John Keats

Marco Montagnin

She dwells with Beauty—Beauty that must die

Ode to Psyche

O Goddess! hear these tuneless numbers, wrung

         By sweet enforcement and remembrance dear,

And pardon that thy secrets should be sung

         Even into thine own soft-conched ear:

Surely I dreamt to-day, or did I see

         The winged Psyche with awaken’d eyes?

I wander’d in a forest thoughtlessly,

         And, on the sudden, fainting with surprise,

Saw two fair creatures, couched side by side

         In deepest grass, beneath the whisp’ring roof

         Of leaves and trembled blossoms, where there ran

                A brooklet, scarce espied:

Mid hush’d, cool-rooted flowers, fragrant-eyed,

         Blue, silver-white, and budded Tyrian,

They lay calm-breathing, on the bedded grass;

         Their arms embraced, and their pinions too;

         Their lips touch’d not, but had not bade adieu,

As if disjoined by soft-handed slumber,

And ready still past kisses to outnumber

         At tender eye-dawn of aurorean love:

                The winged boy I knew;

But who wast thou, O happy, happy dove?

                His Psyche true!

O latest born and loveliest vision far

         Of all Olympus’ faded hierarchy!

Fairer than Phoebe’s sapphire-region’d star,

         Or Vesper, amorous glow-worm of the sky;

Fairer than these, though temple thou hast none,

                Nor altar heap’d with flowers;

Nor virgin-choir to make delicious moan

                Upon the midnight hours;

No voice, no lute, no pipe, no incense sweet

         From chain-swung censer teeming;

No shrine, no grove, no oracle, no heat

         Of pale-mouth’d prophet dreaming.

O brightest! though too late for antique vows,

         Too, too late for the fond believing lyre,

When holy were the haunted forest boughs,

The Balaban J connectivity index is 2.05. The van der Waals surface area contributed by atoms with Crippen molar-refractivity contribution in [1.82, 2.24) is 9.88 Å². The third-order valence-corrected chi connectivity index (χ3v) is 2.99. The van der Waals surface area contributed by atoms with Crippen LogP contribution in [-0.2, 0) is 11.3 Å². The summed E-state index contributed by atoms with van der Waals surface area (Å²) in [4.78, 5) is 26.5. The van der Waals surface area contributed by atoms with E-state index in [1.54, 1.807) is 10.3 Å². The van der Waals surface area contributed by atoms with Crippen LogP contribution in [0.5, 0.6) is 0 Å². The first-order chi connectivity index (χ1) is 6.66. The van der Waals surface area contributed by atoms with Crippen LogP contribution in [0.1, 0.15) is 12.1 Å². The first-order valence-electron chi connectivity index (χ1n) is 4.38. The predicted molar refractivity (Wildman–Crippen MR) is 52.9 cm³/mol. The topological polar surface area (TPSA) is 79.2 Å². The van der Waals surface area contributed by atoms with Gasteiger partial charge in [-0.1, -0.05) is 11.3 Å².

Holy the air, the water, and the fire;

Yet even in these days so far retir’d

         From happy pieties, thy lucent fans,

         Fluttering among the faint Olympians,

I see, and sing, by my own eyes inspir’d.

So let me be thy choir, and make a moan

                Upon the midnight hours;

Thy voice, thy lute, thy pipe, thy incense sweet

         From swinged censer teeming;

Thy shrine, thy grove, thy oracle, thy heat

         Of pale-mouth’d prophet dreaming.

Yes, I will be thy priest, and build a fane

         In some untrodden region of my mind,

Where branched thoughts, new grown with pleasant pain,

         Instead of pines shall murmur in the wind:

Far, far around shall those dark-cluster’d trees

         Fledge the wild-ridged mountains steep by steep;

And there by zephyrs, streams, and birds, and bees,

         The moss-lain Dryads shall be lull’d to sleep;

And in the midst of this wide quietness

A rosy sanctuary will I dress

   With the wreath’d trellis of a working brain,

         With buds, and bells, and stars without a name,

With all the gardener Fancy e’er could feign,

         Who breeding flowers, will never breed the same:

And there shall be for thee all soft delight

         That shadowy thought can win,

A bright torch, and a casement ope at night,

         To let the warm Love in!

Ode on Melancholy


No, no, go not to Lethe, neither twist

       Wolf’s-bane, tight-rooted, for its poisonous wine;

Nor suffer thy pale forehead to be kiss’d

       By nightshade, ruby grape of Proserpine;

               Make not your rosary of yew-berries,

       Nor let the beetle, nor the death-moth be

               Your mournful Psyche, nor the downy owl

A partner in your sorrow’s mysteries;

       For shade to shade will come too drowsily,

               And drown the wakeful anguish of the soul.


But when the melancholy fit shall fall

       Sudden from heaven like a weeping cloud,

That fosters the droop-headed flowers all,

       And hides the green hill in an April shroud;

Then glut thy sorrow on a morning rose,

       Or on the rainbow of the salt sand-wave,

               Or on the wealth of globed peonies;

Or if thy mistress some rich anger shows,

       Emprison her soft hand, and let her rave,

               And feed deep, deep upon her peerless eyes.


She dwells with Beauty—Beauty that must die;

       And Joy, whose hand is ever at his lips

Bidding adieu; and aching Pleasure nigh,

       Turning to poison while the bee-mouth sips:

Ay, in the very temple of Delight

       Veil’d Melancholy has her sovran shrine,

               Though seen of none save him whose strenuous tongue

       Can burst Joy’s grape against his palate fine;

His soul shalt taste the sadness of her might,

               And be among her cloudy trophies hung.


[1] John Keats, Keats opere, Collana Meridiani, Mondadori pp 680-684 e pp 698-700

Ti è piaciuto l’articolo? Lascia qui la tua opinione su La Livella.

Did you enjoy the article? Leave here your feedback on La Livella.

Share on facebook
Share on twitter
Share on linkedin
Share on email